While these messages will not help secure registrations, they will definitely promote brand awareness by providing helpful, relevant information.

8. Review any ongoing or prescheduled messaging.

If you’ve scheduled out social media, TV or radio spots or print ads weeks or months in advance, you need to review everything ASAP, if you haven’t already. You need to examine each item individually to see if it is still appropriate to the current situation.

Review any ongoing or prescheduled messaging.

Pause before you start writing (or posting or responding).

1. Pause before you start writing (or posting or responding).

In this world, it can be hard to allow yourself time to think. But getting your message right requires a lot of thought – what words to use, what questions people may ask, how your words may be interpreted. It’s better to get it right the first time so you don’t have to make clarifications, corrections or apologies.

Be as honest and transparent as possible.

2. Be as honest and transparent as possible.

Share as much information as you can with customers and employees. Be clear in what you need them to do, how they can help and what they can expect from your organization or business. It’s OK to take things one week at a time, and that makes sense in the current environment. Assurances that you’ll tell more when you know more are good enough for most people. Just be sure to come back, at least weekly, to let them know you haven’t forgotten them or your promise.

Be genuinely helpful.

3. Be genuinely helpful.

This is an easy thing to do, particularly on your social media channels. If you have an idea on how to help your customers, share it after putting it through this quick test: Does it help them more than it helps you? If so, that’s something that’s genuinely helpful.

Need an example of an effort that failed this test? Here’s one from Reese Witherspoon and her Draper James “free dresses for teachers” fiasco.

Another way to be helpful is to support customers in what they are already trying to do. Remember, we have research about what people are searching for online, which tells us a lot about what they are thinking and caring about. Make sure your content and messaging lines up with what they need; otherwise, it could come across as distracting noise.

Be genuinely empathetic.

4. Be genuinely empathetic.

This strange chapter in the history of the world has affected each of us differently. Many have lost loved ones. Some have gotten sick and are fighting to regain their health.


Many more have lost jobs, struggled to keep businesses afloat, worked way into the night after helping their kids with their schoolwork, or dealt with extreme loneliness and anxiety.

Recognize this in your messaging. It’s not a time to be focused on you or your needs. It’s also not the time to be showy or snarky, or boastful or begging. And unless you know your audience well and how they’re doing, be careful with humor. We all need it, but some people just aren’t in the mood for it.

Stick with your company’s usual tone, mostly.

5. Stick with your company’s usual tone, mostly.

If the tone of your company’s website, social media posts and other communications is generally friendly, this will be easy for you. If it’s not, there are ways to gently shift your tone for these usual times.

Let’s say your overall messaging is a little aggressive. It would be weird to shift to all love and compassion messages. You can make the shift, and adjust your messaging, by admitting that these are times for everyone to play nice and be kind. You can even direct a little snark at yourself. Or the coronavirus.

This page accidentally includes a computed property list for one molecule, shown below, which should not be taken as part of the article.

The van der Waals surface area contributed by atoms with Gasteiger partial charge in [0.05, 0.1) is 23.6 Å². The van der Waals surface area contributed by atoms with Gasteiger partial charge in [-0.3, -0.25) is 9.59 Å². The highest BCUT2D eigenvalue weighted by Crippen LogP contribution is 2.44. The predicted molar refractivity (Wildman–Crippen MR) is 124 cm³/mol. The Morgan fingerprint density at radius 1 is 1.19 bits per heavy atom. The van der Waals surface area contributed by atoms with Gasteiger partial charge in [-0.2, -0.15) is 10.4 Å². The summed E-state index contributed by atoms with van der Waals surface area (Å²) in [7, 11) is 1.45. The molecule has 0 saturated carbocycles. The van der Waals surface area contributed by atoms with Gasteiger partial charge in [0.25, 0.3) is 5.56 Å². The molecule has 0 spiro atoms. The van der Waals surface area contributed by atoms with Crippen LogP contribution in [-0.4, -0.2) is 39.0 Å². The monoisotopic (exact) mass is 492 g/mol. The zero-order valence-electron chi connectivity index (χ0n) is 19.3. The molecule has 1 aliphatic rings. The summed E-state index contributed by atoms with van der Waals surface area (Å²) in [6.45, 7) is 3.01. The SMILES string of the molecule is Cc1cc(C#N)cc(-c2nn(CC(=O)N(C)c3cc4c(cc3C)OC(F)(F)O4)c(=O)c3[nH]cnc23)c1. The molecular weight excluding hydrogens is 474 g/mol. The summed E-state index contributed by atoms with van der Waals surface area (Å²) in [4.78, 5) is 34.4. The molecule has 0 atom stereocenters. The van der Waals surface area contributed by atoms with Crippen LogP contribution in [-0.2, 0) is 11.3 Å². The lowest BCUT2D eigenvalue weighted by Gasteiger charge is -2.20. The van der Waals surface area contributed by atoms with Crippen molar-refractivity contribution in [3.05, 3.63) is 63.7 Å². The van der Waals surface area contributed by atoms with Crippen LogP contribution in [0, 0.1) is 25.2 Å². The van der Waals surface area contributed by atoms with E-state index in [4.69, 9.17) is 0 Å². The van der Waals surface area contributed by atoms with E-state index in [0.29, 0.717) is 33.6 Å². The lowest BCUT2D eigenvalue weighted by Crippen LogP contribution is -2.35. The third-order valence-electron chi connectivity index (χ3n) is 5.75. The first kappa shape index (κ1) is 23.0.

You can get back to your old style when this is all over. Or you might just realize that snarky isn’t what your brand is about anymore.

Segment your messages.

6. Segment your messages.

See “Be genuinely empathetic” above. When it comes time to shift your messaging to what feels appropriate, you need to understand what is important to your customers. This is something you should have been doing before COVID-19, and it’s even more critical now.


Anecdotally, you may think all of your customers are interested in heartfelt messages and comfy clothes, but data may tell you otherwise. Use analytics to uncover what they’re clicking on and segment your messages to different audiences accordingly.

Be ready to shift your COVID-19 messaging and to shift again.

7. Be ready to shift your COVID-19 messaging and to shift again.

If most of your emails and social media posts are about your current inventory, latest sale or biggest success, you may need to make an uncomfortable shift. And you probably need to do it immediately.

We’re working with a client now to help them switch from messaging that promotes events that are dependent on when stay-at-home measures are lifted and if the venues it uses will be available. So instead of “sign up now” messages, we’re working on quick, educational videos that draw on the personal experiences of the nonprofit’s team members.

While these messages will not help secure registrations, they will definitely promote brand awareness by providing helpful, relevant information.

Review any ongoing or prescheduled messaging.

8. Review any ongoing or prescheduled messaging.

If you’ve scheduled out social media, TV or radio spots or print ads weeks or months in advance, you need to review everything ASAP, if you haven’t already. You need to examine each item individually to see if it is still appropriate to the current situation.

One last takeaway.

It is vitally important that you offer regular messaging as an organization or a brand. Just going silent will leave you unprepared for #WhatHappensAfter. In the next blog article, we’ll talk about messaging strategy for sharing and connecting with your audiences in the weeks ahead.

 

In the meantime, please get in contact with us if you need help with message content, timing or anything else.

Get your hands on the Vela Post-COVID Checklist